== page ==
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Gentleman's Military Interest Club

Morar Andrei

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About Morar Andrei

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    Făgăraș, Romania

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  1. Morar Andrei

    Let's talk about the Romanian army

    I agree with you. Someone really needs to make a serios, unbiased documentation. At least I would like to keep this thread open to discussion. Thank you anyway, gentleman, and have a great weekend!
  2. Morar Andrei

    Let's talk about the Romanian army

    Indeed. The Romanian army has been always affected by national politics, corrupt politicians, incompetent generals (problems that can still be seen). One thing I do not agree for example is that after WW1, marshall Averescu became a politician, with his results being quite mediocre. Also, how can you not build even one factory to produce armoured vehicles but rely solely on exports? There are many things that contributed to the lack of equpment in the Romanian army, since there not even so many factories that could build goods for the army. My big point is that in time I heard different versions about how useful were the Romanians in wars. Some of them are ranging from "they fought bravely, with a lot of skill against an outnumbering enemy", or by citing generals like Manstein and Rommel who they clain to have said about us that " we were the best allied soldiers of the Axis" (mostly Romanian sources), while others say we were complete cowards and traitors (WW1 because we were initially part of the 1883 secret treaty and WW2 because we switched sides on August 23rd 1944). I can still remember the comment of a guy who claims that his grandfather was a German reconaissance plane pilot at Stalingrad. He also said that from his grandfather's stories, the Romanians just ran from their positions without firing even a shot, even if they had the weapons needed to repel that attack, and thus lost his respect on us as allieds. Where can we get a definite balance, and maybe solve this issue once and for all?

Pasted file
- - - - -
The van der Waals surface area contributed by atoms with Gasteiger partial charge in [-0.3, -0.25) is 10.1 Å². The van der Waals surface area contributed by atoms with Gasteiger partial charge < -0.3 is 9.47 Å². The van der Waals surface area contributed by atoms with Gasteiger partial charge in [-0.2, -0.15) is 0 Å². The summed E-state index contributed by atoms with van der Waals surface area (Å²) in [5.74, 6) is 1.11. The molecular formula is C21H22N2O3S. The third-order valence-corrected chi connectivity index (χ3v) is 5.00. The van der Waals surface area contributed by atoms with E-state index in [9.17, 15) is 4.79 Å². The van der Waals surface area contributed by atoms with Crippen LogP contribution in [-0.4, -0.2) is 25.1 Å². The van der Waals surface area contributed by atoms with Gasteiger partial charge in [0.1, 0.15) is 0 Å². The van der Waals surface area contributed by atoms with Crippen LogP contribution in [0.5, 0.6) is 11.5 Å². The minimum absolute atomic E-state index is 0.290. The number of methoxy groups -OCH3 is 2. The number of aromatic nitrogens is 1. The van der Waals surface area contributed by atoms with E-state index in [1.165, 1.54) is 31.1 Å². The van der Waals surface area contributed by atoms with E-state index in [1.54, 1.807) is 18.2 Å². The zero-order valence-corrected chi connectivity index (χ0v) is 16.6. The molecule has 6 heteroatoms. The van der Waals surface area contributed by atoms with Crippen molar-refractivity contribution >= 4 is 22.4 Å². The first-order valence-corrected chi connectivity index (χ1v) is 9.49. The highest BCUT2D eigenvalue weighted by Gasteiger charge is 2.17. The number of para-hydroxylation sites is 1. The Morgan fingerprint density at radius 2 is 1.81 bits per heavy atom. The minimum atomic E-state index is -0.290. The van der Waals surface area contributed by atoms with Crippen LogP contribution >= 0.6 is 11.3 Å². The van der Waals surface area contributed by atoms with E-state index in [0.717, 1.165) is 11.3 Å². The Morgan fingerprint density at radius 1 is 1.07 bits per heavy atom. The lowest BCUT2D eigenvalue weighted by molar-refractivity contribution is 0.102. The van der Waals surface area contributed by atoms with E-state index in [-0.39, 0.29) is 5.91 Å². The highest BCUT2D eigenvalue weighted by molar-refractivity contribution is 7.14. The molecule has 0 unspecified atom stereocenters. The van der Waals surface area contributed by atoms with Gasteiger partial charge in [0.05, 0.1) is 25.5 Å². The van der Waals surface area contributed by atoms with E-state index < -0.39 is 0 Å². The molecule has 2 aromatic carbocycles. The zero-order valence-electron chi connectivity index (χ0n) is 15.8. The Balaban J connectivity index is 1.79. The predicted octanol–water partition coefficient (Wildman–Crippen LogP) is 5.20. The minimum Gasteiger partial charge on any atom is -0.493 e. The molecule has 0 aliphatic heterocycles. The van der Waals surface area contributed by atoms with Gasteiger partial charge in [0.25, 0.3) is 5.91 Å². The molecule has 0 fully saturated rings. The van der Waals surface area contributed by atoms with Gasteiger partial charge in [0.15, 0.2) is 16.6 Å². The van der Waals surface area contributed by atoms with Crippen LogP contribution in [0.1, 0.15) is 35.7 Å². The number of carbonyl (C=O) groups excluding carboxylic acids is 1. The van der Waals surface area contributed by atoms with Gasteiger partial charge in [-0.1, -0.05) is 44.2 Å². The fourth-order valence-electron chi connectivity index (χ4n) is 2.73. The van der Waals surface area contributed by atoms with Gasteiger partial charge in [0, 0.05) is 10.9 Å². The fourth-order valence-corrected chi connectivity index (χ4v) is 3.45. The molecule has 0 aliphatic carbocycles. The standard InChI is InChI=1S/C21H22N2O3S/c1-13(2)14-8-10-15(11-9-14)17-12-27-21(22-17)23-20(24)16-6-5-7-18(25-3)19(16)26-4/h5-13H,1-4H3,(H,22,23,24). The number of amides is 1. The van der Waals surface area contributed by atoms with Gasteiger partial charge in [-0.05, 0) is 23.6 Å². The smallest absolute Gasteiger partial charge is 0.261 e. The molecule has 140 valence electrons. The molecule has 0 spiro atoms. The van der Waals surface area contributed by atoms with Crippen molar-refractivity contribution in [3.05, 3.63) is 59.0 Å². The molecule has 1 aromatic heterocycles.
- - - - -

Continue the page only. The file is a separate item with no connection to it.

3. Morar Andrei

    Let's talk about the Romanian army

    Thank you very much!
  4. I heard many times that the army of Romania during time was very weak, and they are blamed for many military defeats of the 20th century. How true is it? And how can be considered in fact the capability and performance in the most important wars it was involved from 1860 onwards (The Russo-Turkish War of 1877, The Great War, the involvement of the Romanion legions from Italy, France and USA, the Hungarian-Romanian War of 1919 and the Second World War)? I would like to get an honest opinion, accompanied by facts. For example at Stalingrad: was it totally the fault of the Romanians that the northern and sounthern flanks fell, or they were also used as a scapegoat?
  5. Morar Andrei

    Austro-Hungarian unknown uniform

    Does this look like my corporal uniform, or at least is similar?
  6. Morar Andrei

    Armoured vehicles used by Romania in WW2

    I have found this recently. You may find it interesting https://web.archive.org/web/20091001190507/http://mailer.fsu.edu/~akirk/tanks/romania/romania-tanks.html
  7. Morar Andrei

    Coandă-1910 plane - plausible or not?

    What do you think about the plane?
  8. Morar Andrei

    Found in a village

    The white pain can be explained on the next way: it was done in order to protect the sword a few dousins of years later. They hoped that it will be eventually restored to its former glory.
  9. Morar Andrei

    Studio photos. RPPC.

    Thank you! I will ask her again for names soon.
  10. Morar Andrei

    Found in a village

    I am nit sure about that measure. It was quickly done on roulette. Would there be any other way to determine its origin? Maybe this can bring some light: http://www.rft.forter.ro/17_bibvirt/pdf/004-artileria-romana-in-date-si-imagini.pdf